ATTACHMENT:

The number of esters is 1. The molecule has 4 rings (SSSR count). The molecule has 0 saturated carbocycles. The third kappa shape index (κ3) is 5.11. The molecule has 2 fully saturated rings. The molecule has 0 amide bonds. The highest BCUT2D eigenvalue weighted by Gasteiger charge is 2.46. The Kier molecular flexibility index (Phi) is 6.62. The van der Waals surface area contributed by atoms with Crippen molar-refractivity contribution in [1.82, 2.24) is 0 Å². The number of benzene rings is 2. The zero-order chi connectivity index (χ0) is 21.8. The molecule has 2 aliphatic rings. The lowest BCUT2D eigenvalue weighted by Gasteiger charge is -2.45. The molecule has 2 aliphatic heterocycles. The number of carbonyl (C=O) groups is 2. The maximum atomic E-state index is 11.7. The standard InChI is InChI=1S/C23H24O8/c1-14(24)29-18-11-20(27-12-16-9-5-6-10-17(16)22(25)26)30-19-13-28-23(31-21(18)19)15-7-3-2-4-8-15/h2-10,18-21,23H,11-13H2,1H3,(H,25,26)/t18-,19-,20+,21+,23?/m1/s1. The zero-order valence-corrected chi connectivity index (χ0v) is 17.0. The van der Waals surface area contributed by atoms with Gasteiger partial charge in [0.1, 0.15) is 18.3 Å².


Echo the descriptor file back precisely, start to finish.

The number of esters is 1. The molecule has 4 rings (SSSR count). The molecule has 0 saturated carbocycles. The third kappa shape index (κ3) is 5.11. The molecule has 2 fully saturated rings. The molecule has 0 amide bonds. The highest BCUT2D eigenvalue weighted by Gasteiger charge is 2.46. The Kier molecular flexibility index (Phi) is 6.62. The van der Waals surface area contributed by atoms with Crippen molar-refractivity contribution in [1.82, 2.24) is 0 Å². The number of benzene rings is 2. The zero-order chi connectivity index (χ0) is 21.8. The molecule has 2 aliphatic rings. The lowest BCUT2D eigenvalue weighted by Gasteiger charge is -2.45. The molecule has 2 aliphatic heterocycles. The number of carbonyl (C=O) groups is 2. The maximum atomic E-state index is 11.7. The standard InChI is InChI=1S/C23H24O8/c1-14(24)29-18-11-20(27-12-16-9-5-6-10-17(16)22(25)26)30-19-13-28-23(31-21(18)19)15-7-3-2-4-8-15/h2-10,18-21,23H,11-13H2,1H3,(H,25,26)/t18-,19-,20+,21+,23?/m1/s1. The zero-order valence-corrected chi connectivity index (χ0v) is 17.0. The van der Waals surface area contributed by atoms with Gasteiger partial charge in [0.1, 0.15) is 18.3 Å².